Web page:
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State Street Says Japan Stocks Among World's Most Attractive

Improving corporate governance, increasing dividends and a weaker currency are helping Japanese companies deliver good earnings consistently.

By Chikafumi Hodo and Shigeki Nozawa

(Bloomberg) --State Street Corp.’s asset management unit is bullish on stocks, especially those in Japan.

Richard Lacaille, who helps oversee $2.56 trillion in assets as the chief investment officer at State Street Global Advisors, said valuation measures show Japan is one of the most-attractive markets among developed countries. Improving corporate governance, increasing dividends and a weaker currency are helping Japanese companies deliver good earnings consistently, he said in an interview in Tokyo last week.

“We are overweighting equities although we are not ignorant of the risks of euphoria,” Lacaille said. “When we look at the combination of relatively low interest rates and improving earnings growth, that’s a combination that leads us to conclude that we should be risk on.”


Japan’s snap election may support sentiment in the stock market, though it’s unlikely to generate much excitement, Lacaille said.

Japanese Prime Minister Shinzo Abe told his coalition partner he will dissolve the lower house of parliament on Sept. 28 for a general election. So-called Abenomics has helped spur six consecutive quarters of economic growth -- the longest expansion in a decade.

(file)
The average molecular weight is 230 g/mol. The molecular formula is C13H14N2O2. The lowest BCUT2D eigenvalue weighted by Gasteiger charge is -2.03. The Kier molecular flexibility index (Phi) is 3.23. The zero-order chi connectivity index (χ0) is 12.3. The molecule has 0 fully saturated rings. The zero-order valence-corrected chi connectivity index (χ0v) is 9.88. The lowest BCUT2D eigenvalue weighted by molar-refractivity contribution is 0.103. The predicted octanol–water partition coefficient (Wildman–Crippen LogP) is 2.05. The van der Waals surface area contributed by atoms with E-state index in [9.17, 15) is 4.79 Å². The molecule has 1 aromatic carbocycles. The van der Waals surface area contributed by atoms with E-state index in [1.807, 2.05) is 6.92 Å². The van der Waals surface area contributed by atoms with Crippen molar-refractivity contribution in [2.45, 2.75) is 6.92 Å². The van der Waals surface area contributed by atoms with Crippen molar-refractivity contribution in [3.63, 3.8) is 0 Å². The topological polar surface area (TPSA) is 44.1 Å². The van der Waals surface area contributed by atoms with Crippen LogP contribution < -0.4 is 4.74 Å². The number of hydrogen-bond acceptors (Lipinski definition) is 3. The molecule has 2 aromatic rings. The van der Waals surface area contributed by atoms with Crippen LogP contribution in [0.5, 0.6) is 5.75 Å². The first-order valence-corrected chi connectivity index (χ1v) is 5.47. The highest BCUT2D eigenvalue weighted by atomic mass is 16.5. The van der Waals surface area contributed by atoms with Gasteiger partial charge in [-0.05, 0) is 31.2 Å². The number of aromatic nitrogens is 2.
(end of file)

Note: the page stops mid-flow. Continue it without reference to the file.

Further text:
If Abe’s Liberal Democratic Party fails to win a simple majority of 232 seats, his ability to push through policies will be weakened, according to a note dated Sept. 25 by UBS Group analysts led by Daiju Aoki.

The Topix index of Japanese stocks has risen 25 percent over the past 12 months, outperforming the MSCI World Index, which has climbed 16 percent.

While the yen is near a two-month low against the dollar, it is likely to appreciate toward 90 over the next year, according to Lacaille.

The yen is currently undervalued because of so-called carry trades, in which investors borrow the currency at low interest rates and sell it for higher-yielding ones, he said. The dollar may weaken as U.S. President Donald Trump struggles to pass his economic policy agenda through Congress, Lacaille said.

Japan’s currency was at 111.71 per dollar on Tuesday, after moving in a range between 107.32 and 118.60 this year.

The greenback may weaken against the euro even though the European Central Bank is expected to keep interest rates low amid Brexit and concerns over Italy’s banking system, Lacaille said.

Europe’s single currency may strengthen toward $1.25 in the long run, depending on Trump’s economic policies, according to Lacaille. The euro extended gains in July after the European Central Bank led by President Mario Draghi considered removing a pledge to increase debt purchases. The currency was at $1.1818 on Tuesday.

“It might continue to strengthen,” Lacaille said. “I think you’ve got capital flows being restarted among global investors.”

To contact the reporters on this story: Chikafumi Hodo in Tokyo at [email protected] ;Shigeki Nozawa in Tokyo at [email protected] To contact the editors responsible for this story: Tan Hwee Ann at [email protected] ;Divya Balji at [email protected] Naoto Hosoda, Nicholas Reynolds

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